In Herndon, trying to make sense of a father who kills his family
By Petula Dvorak,
No horror movie can compare with what these kids in Herndon are imagining, again and again.
It wasn’t a scary intruder or a demon who got into the boys’ bedrooms that night. It was their dad who killed them.
“How can you talk about it? I felt helpless,” said Patty Pleasant, as she watched her daughter’s cry/hug/cry cycle at a church vigil Wednesday night.
There would be no making sense of this, the death of an entire family at the hands of their father.
Dad teaches you to ride a bike and swim. He barbecues and kicks the soccer ball with you. Maybe he grounds you and won’t let you take the car, but how on Earth do teenagers deal with the fact that a father could kill his kids?
Speculation about the killings is all over Twitter and the blogosphere. Some folks said that “his medication changed him,” others blamed “mental illness,” still others typed “conspiracy.” None of it will adequately explain why Albert Peterson shot his two teenage sons, Matthew and Christopher; his wife, Kathleen; and then himself in the tidy brick house he had called home for 30 years.
Hundreds of families gathered for the candlelight vigil at Floris United Methodist Church, filling the church parking lot and its school parking lot and lining the block on Frying Pan Road with their minivans and sport-utility vehicles.
On most Sundays, “Al and Kathie” were sitting right there, in one of the pews. One of their sons recently attended a youth retreat at the church.
“Last time I saw him was on the field.” “I saw him last in that class.” That was what a small group of middle school boys said as they awkwardly remembered Christopher, 13, who was an eighth-grader at Rachel Carson Middle School.
Matthew, 16, was a sophomore at Westfield High School. These were not babies drowned by a postpartum mother or a toddler hurled over a ledge by a mentally ill and depraved grandmother. The boys were teens, with their own communities and personalities. For their friends and classmates, the impact of their deaths will ripple across miles and years.
The church was filled with soccer uniforms and lanky legs and braces. When the candles were lit, the sounds of kids sobbing was audible between stanzas of “Amazing Grace.”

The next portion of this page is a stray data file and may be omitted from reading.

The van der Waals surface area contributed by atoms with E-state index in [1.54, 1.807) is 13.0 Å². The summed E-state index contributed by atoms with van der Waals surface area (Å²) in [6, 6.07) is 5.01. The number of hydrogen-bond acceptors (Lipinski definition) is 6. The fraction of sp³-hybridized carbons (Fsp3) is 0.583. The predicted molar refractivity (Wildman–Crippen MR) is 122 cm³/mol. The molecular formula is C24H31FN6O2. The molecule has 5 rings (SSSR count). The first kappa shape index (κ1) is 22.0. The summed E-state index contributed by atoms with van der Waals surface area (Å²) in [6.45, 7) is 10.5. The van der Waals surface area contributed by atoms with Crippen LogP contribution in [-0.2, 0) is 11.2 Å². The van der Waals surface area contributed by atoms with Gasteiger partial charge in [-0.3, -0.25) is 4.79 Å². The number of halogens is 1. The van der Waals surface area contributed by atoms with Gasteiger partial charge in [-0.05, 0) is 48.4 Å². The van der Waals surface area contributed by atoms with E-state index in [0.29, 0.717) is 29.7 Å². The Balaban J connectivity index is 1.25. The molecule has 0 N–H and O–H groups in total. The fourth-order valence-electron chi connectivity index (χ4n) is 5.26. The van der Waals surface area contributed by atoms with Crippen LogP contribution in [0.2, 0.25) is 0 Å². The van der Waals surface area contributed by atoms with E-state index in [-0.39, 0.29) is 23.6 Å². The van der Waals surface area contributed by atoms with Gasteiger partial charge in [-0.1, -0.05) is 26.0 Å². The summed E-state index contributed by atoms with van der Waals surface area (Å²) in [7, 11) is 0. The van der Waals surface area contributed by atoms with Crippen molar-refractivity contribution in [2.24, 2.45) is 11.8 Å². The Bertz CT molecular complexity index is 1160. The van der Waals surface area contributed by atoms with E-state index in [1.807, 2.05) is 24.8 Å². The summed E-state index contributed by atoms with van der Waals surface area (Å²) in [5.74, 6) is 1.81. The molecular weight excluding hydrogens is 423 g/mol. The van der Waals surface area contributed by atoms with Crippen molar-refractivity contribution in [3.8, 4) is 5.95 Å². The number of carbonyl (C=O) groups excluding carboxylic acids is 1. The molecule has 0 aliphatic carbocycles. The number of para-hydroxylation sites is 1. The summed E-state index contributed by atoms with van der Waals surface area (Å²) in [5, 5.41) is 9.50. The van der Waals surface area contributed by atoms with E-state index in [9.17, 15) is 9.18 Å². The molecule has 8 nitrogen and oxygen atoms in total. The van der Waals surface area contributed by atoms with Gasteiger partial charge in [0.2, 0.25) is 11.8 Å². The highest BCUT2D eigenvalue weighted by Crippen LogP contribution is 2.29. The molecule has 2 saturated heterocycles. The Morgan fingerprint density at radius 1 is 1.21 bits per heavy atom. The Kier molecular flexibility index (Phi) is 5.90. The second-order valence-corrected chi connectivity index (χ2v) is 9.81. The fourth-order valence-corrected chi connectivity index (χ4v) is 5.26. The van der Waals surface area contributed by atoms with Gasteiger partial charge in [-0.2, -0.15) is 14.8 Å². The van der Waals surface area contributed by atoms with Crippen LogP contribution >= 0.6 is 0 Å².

This is not an unknown pattern, the family murder-suicide. But it never gets easier to understand. We need a cause to make it explainable, a clue that something was amiss, a sign that we could have seen had it been our family.
But right now, there’s so little here to go on.
One of the Petersons’ neighbors told The Washington Post that Al was “morose” and talking about the bad economy and politics. Well, yeah, that describes 90 percent of Washington.
Both parents worked for defense contractors. Well, that describes about 80 percent of Washington.
He had a heart attack and was on meds. Yup, and so are half the leaders of the free world.
What could it have been?
As parents struggled for answers, they focused on their kids. Pleasant, a kindergarten teacher, said she had to realize that her instinct to hold her daughter tight was being rejected. So she stepped back and let her mourn with her friends, let them cry and hold one another.
She helped them make a little memorial, and they drove past the Peterson house, which was surrounded by police tape and investigators.
“This is the house, and this is death,” Pleasant told them. “And it’s also okay to just let them say that ‘this sucks’ and their lives were too short. That’s all you can say now.”
At church, the Petersons weren’t “Kathleen and Albert” but “Kathie and Al.” They waved at everyone from their corner home — a reminder, Pleasant said, that “it could be any of us.”
If that’s the case, how much do we begin to wonder about a spouse who is testy after his recent layoff? Do we protect the kids from Grandma, who just had heart surgery and is loopy while on her meds? Where is that evil? Where does it hide?
At the vigil, the Rev. Tom Berlin urged mourners to take comfort in their sense of community.
“We’re all in this together,” he reminded them. “Nobody should be alone.”
And in that megachurch, with arms intertwined and emotions raw, nobody was.
To read previous columns, go to washingtonpost.com/dvorak.